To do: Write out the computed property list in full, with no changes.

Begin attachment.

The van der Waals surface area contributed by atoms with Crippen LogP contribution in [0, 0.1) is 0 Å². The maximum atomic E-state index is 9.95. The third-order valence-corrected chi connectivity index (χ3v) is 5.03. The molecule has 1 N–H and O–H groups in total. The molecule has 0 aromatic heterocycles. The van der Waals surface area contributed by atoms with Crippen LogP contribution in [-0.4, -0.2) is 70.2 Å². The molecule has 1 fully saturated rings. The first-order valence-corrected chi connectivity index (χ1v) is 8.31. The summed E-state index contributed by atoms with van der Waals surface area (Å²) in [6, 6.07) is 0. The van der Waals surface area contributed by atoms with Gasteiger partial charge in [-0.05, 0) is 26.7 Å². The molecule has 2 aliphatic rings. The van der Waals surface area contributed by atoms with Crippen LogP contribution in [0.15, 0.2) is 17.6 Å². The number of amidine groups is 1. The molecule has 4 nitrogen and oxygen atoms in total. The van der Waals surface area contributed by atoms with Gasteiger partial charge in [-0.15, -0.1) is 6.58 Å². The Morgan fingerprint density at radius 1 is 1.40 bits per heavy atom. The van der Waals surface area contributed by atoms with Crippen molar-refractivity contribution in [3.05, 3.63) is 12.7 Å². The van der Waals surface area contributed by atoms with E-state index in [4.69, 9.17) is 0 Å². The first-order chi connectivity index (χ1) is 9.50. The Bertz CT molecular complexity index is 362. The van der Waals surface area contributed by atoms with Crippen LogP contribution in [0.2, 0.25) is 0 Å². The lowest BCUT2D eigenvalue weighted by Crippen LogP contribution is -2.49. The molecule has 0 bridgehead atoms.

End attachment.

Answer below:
The van der Waals surface area contributed by atoms with Crippen LogP contribution in [0, 0.1) is 0 Å². The maximum atomic E-state index is 9.95. The third-order valence-corrected chi connectivity index (χ3v) is 5.03. The molecule has 1 N–H and O–H groups in total. The molecule has 0 aromatic heterocycles. The van der Waals surface area contributed by atoms with Crippen LogP contribution in [-0.4, -0.2) is 70.2 Å². The molecule has 1 fully saturated rings. The first-order valence-corrected chi connectivity index (χ1v) is 8.31. The summed E-state index contributed by atoms with van der Waals surface area (Å²) in [6, 6.07) is 0. The van der Waals surface area contributed by atoms with Gasteiger partial charge in [-0.05, 0) is 26.7 Å². The molecule has 2 aliphatic rings. The van der Waals surface area contributed by atoms with Crippen LogP contribution in [0.15, 0.2) is 17.6 Å². The number of amidine groups is 1. The molecule has 4 nitrogen and oxygen atoms in total. The van der Waals surface area contributed by atoms with Gasteiger partial charge in [-0.15, -0.1) is 6.58 Å². The Morgan fingerprint density at radius 1 is 1.40 bits per heavy atom. The van der Waals surface area contributed by atoms with Crippen molar-refractivity contribution in [3.05, 3.63) is 12.7 Å². The van der Waals surface area contributed by atoms with E-state index in [4.69, 9.17) is 0 Å². The first-order chi connectivity index (χ1) is 9.50. The Bertz CT molecular complexity index is 362. The van der Waals surface area contributed by atoms with Crippen LogP contribution in [0.2, 0.25) is 0 Å². The lowest BCUT2D eigenvalue weighted by Crippen LogP contribution is -2.49. The molecule has 0 bridgehead atoms.